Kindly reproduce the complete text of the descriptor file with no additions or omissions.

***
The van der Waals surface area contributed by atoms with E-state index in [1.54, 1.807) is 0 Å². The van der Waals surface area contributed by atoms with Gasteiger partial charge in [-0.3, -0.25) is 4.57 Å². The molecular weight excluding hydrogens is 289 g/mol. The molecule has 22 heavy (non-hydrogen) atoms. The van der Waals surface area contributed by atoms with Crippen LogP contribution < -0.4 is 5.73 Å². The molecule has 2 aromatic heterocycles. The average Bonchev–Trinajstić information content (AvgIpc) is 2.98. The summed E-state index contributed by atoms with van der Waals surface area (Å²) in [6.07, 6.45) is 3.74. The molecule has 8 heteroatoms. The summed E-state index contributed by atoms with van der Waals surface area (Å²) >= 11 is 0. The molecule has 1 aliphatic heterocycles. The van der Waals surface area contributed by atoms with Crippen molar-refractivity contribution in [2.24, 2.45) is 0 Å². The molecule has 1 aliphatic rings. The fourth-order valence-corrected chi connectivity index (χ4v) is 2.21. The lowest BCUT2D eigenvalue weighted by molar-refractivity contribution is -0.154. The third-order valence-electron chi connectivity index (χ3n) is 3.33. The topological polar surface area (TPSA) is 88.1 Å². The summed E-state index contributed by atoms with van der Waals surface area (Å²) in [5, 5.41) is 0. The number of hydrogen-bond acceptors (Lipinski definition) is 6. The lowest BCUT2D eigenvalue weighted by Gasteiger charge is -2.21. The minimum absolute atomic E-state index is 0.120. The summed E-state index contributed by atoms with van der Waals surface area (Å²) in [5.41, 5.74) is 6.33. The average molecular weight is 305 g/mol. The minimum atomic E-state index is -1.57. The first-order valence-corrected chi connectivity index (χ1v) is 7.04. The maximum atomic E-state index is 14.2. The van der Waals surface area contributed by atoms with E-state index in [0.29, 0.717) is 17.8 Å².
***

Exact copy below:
The van der Waals surface area contributed by atoms with E-state index in [1.54, 1.807) is 0 Å². The van der Waals surface area contributed by atoms with Gasteiger partial charge in [-0.3, -0.25) is 4.57 Å². The molecular weight excluding hydrogens is 289 g/mol. The molecule has 22 heavy (non-hydrogen) atoms. The van der Waals surface area contributed by atoms with Crippen LogP contribution < -0.4 is 5.73 Å². The molecule has 2 aromatic heterocycles. The average Bonchev–Trinajstić information content (AvgIpc) is 2.98. The summed E-state index contributed by atoms with van der Waals surface area (Å²) in [6.07, 6.45) is 3.74. The molecule has 8 heteroatoms. The summed E-state index contributed by atoms with van der Waals surface area (Å²) >= 11 is 0. The molecule has 1 aliphatic heterocycles. The van der Waals surface area contributed by atoms with Crippen molar-refractivity contribution in [2.24, 2.45) is 0 Å². The molecule has 1 aliphatic rings. The fourth-order valence-corrected chi connectivity index (χ4v) is 2.21. The lowest BCUT2D eigenvalue weighted by molar-refractivity contribution is -0.154. The third-order valence-electron chi connectivity index (χ3n) is 3.33. The topological polar surface area (TPSA) is 88.1 Å². The summed E-state index contributed by atoms with van der Waals surface area (Å²) in [5, 5.41) is 0. The number of hydrogen-bond acceptors (Lipinski definition) is 6. The lowest BCUT2D eigenvalue weighted by Gasteiger charge is -2.21. The minimum absolute atomic E-state index is 0.120. The summed E-state index contributed by atoms with van der Waals surface area (Å²) in [5.41, 5.74) is 6.33. The average molecular weight is 305 g/mol. The minimum atomic E-state index is -1.57. The first-order valence-corrected chi connectivity index (χ1v) is 7.04. The maximum atomic E-state index is 14.2. The van der Waals surface area contributed by atoms with E-state index in [0.29, 0.717) is 17.8 Å².